CSOs appeal Museveni to veto amendment Bill, expresses concerns over NGO Bureau rationalisation

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A group of Civil Society Organisations (CSOs) has urged President Museveni to reconsider approving the NGO (Amendment) Act, 2024, citing concerns about the rationalisation of the NGO Bureau.

On Tuesday, April 23, 2024, Parliament passed the NGO (Amendment) Bill for the year 2024. The bill is currently awaiting the president's assent to become law.

Under the bill, the mandates to monitor, oversee, and regulate the operations of NGOs and CSOs were transferred back to the Ministry of Internal Affairs to be handled at the departmental level.

Speaking to the media in Kampala, Robert Kirenga, the Executive Director of the National Coalition of Human Rights Defenders Uganda, argued that the rationalization would undermine the country's development agenda, efficiency, and international obligations.

"It is important to note that the NGO sector is recognized as part of the National Development Plan, where the entire civil society is regarded as the third sector in the country. This sector has made a significant contribution to achieving various development targets, including Uganda's Vision2040," he said.

Kirenga emphasised that the NGO Bureau, established in 2016, has played a crucial role in revitalizing and organizing the sector, and dissolving it would be counterproductive.

He stated that the NGO Bureau is the sole regulatory authority directly overseeing the civil society sector, and its dissolution would result in a loss of expertise and efficiency.

"The bureau's semi-autonomous status is crucial for meeting international and regional obligations, including countering terrorism financing and anti-money laundering frameworks," he explained.

Kirenga further highlighted that the argument of cost-saving through rationalisation should not take precedence over efficiency and effectiveness.

"The NGO Bureau does not fall under the category of government entities characterised by duplicity of roles and structures. Integrating the bureau's activities would require establishing another structure within the Ministry, leading to increased personnel and wage bills," he explained.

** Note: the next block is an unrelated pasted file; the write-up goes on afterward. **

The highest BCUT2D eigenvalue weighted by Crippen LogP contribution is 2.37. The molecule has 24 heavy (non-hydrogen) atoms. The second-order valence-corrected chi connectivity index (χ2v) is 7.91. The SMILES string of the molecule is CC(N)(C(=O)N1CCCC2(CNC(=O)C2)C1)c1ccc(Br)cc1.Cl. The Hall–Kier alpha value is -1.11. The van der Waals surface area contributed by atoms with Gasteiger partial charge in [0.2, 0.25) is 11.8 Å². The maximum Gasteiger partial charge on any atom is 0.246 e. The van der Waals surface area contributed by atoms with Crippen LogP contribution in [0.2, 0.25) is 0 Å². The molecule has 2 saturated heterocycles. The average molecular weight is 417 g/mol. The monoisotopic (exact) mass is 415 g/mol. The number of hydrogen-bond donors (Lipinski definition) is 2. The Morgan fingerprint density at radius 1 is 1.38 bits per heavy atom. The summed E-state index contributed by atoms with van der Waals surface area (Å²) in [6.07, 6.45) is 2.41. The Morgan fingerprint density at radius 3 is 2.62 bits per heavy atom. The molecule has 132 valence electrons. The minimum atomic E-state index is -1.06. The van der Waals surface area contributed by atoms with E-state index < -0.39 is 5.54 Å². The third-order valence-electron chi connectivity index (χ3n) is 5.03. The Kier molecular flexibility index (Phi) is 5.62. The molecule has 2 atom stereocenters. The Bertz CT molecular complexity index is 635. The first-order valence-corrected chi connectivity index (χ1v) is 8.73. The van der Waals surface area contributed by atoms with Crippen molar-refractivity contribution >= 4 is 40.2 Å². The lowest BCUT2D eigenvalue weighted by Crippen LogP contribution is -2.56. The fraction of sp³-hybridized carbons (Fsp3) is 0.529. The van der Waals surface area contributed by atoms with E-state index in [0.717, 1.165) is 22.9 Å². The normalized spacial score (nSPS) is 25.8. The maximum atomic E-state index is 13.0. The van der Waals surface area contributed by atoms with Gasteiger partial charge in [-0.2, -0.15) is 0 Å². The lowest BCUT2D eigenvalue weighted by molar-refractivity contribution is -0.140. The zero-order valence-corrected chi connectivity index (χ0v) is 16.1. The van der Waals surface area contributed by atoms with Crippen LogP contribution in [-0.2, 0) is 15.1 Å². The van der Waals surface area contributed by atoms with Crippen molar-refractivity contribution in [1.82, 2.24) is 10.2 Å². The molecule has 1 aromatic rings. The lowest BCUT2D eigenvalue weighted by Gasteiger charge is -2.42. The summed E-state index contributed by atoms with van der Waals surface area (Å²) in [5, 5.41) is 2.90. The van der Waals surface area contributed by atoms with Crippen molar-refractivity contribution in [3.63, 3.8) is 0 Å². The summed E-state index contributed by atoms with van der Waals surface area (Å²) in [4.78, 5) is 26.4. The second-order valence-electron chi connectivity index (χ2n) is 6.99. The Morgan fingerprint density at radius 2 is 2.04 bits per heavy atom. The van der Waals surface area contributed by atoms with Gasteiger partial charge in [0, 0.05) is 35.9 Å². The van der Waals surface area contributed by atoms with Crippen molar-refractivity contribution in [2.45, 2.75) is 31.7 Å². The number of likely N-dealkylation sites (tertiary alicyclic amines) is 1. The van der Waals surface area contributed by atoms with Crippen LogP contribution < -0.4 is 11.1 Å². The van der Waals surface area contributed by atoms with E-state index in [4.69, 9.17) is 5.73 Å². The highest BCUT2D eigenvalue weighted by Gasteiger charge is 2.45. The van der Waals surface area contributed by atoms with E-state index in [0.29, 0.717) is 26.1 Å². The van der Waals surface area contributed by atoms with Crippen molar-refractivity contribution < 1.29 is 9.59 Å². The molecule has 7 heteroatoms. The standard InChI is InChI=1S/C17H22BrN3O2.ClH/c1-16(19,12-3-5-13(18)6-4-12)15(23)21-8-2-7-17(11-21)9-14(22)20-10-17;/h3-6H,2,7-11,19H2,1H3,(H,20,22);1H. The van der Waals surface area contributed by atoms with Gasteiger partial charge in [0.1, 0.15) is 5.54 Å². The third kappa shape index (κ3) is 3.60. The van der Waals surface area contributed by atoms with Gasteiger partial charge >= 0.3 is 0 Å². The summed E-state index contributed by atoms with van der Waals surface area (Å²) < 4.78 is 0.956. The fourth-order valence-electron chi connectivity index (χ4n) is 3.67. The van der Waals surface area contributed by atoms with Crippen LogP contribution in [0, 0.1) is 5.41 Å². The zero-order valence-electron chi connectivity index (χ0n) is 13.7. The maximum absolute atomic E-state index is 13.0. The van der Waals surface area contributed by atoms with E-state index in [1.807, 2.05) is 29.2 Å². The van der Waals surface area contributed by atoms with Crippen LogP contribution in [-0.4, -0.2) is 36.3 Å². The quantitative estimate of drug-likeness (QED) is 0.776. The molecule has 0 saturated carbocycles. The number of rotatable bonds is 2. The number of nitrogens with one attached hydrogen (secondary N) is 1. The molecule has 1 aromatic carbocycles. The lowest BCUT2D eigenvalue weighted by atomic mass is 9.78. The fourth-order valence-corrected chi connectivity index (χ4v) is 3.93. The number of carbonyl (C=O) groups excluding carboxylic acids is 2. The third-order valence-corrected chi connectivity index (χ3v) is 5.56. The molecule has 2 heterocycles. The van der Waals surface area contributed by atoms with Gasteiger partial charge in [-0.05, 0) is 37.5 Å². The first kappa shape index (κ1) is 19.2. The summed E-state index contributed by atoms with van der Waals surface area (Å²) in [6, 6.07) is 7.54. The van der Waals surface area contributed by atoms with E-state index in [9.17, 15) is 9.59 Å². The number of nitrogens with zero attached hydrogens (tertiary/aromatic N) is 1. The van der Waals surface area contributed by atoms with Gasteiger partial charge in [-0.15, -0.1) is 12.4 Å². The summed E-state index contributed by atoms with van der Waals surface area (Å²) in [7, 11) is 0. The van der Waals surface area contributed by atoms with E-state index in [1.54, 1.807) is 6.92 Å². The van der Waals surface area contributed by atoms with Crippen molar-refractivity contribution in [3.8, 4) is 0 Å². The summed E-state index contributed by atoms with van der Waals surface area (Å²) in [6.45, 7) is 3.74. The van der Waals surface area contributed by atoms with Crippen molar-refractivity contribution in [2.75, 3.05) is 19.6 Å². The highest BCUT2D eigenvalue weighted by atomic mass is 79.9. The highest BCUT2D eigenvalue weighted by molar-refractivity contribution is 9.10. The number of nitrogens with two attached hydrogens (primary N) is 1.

Kirenga urged President Museveni not to assent to the bill but instead strengthen the existing NGO Bureau through adequate funding to enhance its capacity and efficiency.

This appeal comes as the NGO sector continues to make a significant contribution to Uganda's development agenda, with an estimated annual amount of 4.5 trillion shillings through grants and donations.

Sarah Bireete, the executive director of the Centre for Constitutional Governance, noted that the NGO sector was not given an opportunity to share its views on the rationalization process, despite it being mandatory for stakeholders to have such an opportunity during the legislative process.

"If the president returns this bill to Parliament, we hope that an opportunity will be provided for the sector to present its views to the committee overseeing the Ministry of Internal Affairs regarding the renationalization of the NGO Bureau," said Bireete.

The executive director of Human Rights Centre Uganda, Margret Sekaggya

emphasised that the Bureau had developed expertise in the work of civil society and was being consulted within the region.

"Now that we have acquired this expertise, disbanding the NGO Bureau would mean starting from scratch. What happens to the expertise built over the years? Instead of abolishing the bureau, the government should strengthen it to ensure its continued effectiveness," she stated.

Sekaggya also expressed concerns about the efficiency of the department within the Ministry.

"It will take a lot of time to obtain a certificate of operation within a department. It was already difficult to obtain a certificate, and we would have preferred to improve the process. Now the bureau will go back to the ministry," she stated.

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